Do you think a role in the kitchen could be for you? Maybe you feel like you could be the next Gordon Ramsay and when it comes to hospitality jobs, you're ultimately after a top chef role?
As with any career, you're going to have to work your way up the ranks before you get where you really want to be.
And there can be definite benefits to taking on other kitchen jobs or placements to help yourself see how a working kitchen operates before you train as a chef.
Being a kitchen porter or pot washer, for example, may not seem as glamorous as designing your own menu, but it will certainly give you an invaluable taste of the kitchen.
If you decide that the environment isn't for you after taking on this sort of work, you could save yourself undertaking training and career development for a role that's not for you.
When you're thinking about becoming a chef for a living, it's wise to ask yourself many different questions – here are just four important ones.
Do I love food?
You don't have to spend all day eating, but you'll certainly be much more well suited to your job if ingredients, and putting them together, excites you. That's the case whether you're working for a local pub or an internationally renowned restaurant!
Are you already active in the kitchen – or do you at least want to be? If you've not had the chance to cook much yet, give it a go. If you're going to work as a chef, you need to get enjoyment from cooking.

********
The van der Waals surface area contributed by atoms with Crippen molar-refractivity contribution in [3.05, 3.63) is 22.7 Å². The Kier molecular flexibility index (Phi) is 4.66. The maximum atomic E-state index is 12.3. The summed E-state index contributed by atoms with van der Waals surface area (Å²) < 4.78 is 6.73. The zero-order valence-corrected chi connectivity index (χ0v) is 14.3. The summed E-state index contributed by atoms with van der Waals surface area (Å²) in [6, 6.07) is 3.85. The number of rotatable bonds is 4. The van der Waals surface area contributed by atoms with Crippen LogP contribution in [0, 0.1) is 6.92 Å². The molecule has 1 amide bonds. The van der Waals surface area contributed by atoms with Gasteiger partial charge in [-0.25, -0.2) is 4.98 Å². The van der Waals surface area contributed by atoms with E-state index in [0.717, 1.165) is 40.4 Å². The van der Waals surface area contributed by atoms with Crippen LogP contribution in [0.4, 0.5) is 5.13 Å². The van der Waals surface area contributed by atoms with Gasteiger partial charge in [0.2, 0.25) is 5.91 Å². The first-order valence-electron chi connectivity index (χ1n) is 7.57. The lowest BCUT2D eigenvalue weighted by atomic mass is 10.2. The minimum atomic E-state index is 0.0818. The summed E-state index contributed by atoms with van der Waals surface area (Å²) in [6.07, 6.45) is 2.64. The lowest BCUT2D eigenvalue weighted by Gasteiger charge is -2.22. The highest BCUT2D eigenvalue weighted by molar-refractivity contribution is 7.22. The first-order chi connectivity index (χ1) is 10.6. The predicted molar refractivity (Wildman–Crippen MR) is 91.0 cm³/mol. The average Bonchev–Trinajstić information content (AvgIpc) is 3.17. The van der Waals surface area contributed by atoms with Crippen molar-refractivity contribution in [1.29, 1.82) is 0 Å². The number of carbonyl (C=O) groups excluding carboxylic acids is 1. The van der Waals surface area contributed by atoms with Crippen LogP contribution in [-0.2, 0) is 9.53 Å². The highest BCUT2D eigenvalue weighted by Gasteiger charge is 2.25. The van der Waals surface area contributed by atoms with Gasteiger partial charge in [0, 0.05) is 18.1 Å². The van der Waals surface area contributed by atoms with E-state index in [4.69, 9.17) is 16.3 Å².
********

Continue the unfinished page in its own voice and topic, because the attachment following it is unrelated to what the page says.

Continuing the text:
Think carefully about whether you can see what might be a hobby now become a career. If cooking for a dinner party feels too stressful, cooking for customers may well not be your thing!
Can I manage others?
If you end up as a senior chef, you're going to have to tell others in the kitchen what to do, and make sure they play their part in your workplace to the best of their ability.
Do you think you have the skills to manage people well, or could learn them? Remember that this is the sort of thing you will develop over the course of your career, so you don't need to have all the right skills now, just the potential to get them.
Do I handle pressure well?
All jobs have their stress – and jobs where it's down to you to produce something on time for a customer within minutes certainly have their adrenaline-fueled moments. The amount of pressure on you as a chef will vary depending on work environment – but remember that there may often be moments where you'll need to ride the stress through to a positive conclusion. Consider whether you have it in you to handle stress well.
Do I want to meet the public?
Chef is a hospitality role that is very much behind the scenes. In many cases, you might not actually get to see the people you're creating food for enjoy your work. If you enjoy meeting new people every day, a different hospitality role may be more up your street.
Berkeley Scott provides specialist advice and support to help you find chef jobs London.